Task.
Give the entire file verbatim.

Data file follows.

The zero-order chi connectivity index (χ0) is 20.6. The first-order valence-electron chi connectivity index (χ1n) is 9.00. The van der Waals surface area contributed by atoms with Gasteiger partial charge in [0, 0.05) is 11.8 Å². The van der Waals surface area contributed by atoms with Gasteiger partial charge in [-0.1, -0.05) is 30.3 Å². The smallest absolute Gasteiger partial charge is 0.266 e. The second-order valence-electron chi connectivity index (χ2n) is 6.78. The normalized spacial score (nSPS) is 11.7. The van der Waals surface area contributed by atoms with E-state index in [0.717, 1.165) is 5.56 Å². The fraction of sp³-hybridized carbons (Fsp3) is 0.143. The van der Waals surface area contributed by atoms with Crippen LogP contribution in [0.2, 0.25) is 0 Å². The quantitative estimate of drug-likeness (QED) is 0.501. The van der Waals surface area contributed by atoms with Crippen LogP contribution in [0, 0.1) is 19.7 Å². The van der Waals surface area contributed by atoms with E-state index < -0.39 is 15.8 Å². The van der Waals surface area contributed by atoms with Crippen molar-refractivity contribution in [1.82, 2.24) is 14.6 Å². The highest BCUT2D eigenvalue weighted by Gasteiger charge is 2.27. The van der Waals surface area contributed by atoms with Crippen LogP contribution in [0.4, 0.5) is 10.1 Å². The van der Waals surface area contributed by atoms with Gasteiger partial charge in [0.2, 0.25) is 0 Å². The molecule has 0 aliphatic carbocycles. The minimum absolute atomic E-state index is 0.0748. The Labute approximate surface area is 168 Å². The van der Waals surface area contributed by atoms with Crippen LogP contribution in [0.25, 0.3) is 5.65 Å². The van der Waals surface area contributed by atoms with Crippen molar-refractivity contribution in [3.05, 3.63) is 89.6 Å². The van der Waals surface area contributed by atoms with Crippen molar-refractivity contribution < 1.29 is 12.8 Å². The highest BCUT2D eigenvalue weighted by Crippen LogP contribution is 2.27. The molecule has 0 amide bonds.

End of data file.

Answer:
The zero-order chi connectivity index (χ0) is 20.6. The first-order valence-electron chi connectivity index (χ1n) is 9.00. The van der Waals surface area contributed by atoms with Gasteiger partial charge in [0, 0.05) is 11.8 Å². The van der Waals surface area contributed by atoms with Gasteiger partial charge in [-0.1, -0.05) is 30.3 Å². The smallest absolute Gasteiger partial charge is 0.266 e. The second-order valence-electron chi connectivity index (χ2n) is 6.78. The normalized spacial score (nSPS) is 11.7. The van der Waals surface area contributed by atoms with E-state index in [0.717, 1.165) is 5.56 Å². The fraction of sp³-hybridized carbons (Fsp3) is 0.143. The van der Waals surface area contributed by atoms with Crippen LogP contribution in [0.2, 0.25) is 0 Å². The quantitative estimate of drug-likeness (QED) is 0.501. The van der Waals surface area contributed by atoms with Crippen LogP contribution in [0, 0.1) is 19.7 Å². The van der Waals surface area contributed by atoms with E-state index < -0.39 is 15.8 Å². The van der Waals surface area contributed by atoms with Crippen molar-refractivity contribution in [1.82, 2.24) is 14.6 Å². The highest BCUT2D eigenvalue weighted by Gasteiger charge is 2.27. The van der Waals surface area contributed by atoms with Crippen LogP contribution in [0.4, 0.5) is 10.1 Å². The van der Waals surface area contributed by atoms with Gasteiger partial charge in [0.2, 0.25) is 0 Å². The molecule has 0 aliphatic carbocycles. The minimum absolute atomic E-state index is 0.0748. The Labute approximate surface area is 168 Å². The van der Waals surface area contributed by atoms with Crippen LogP contribution in [0.25, 0.3) is 5.65 Å². The van der Waals surface area contributed by atoms with Crippen molar-refractivity contribution in [3.05, 3.63) is 89.6 Å². The van der Waals surface area contributed by atoms with Crippen molar-refractivity contribution < 1.29 is 12.8 Å². The highest BCUT2D eigenvalue weighted by Crippen LogP contribution is 2.27. The molecule has 0 amide bonds.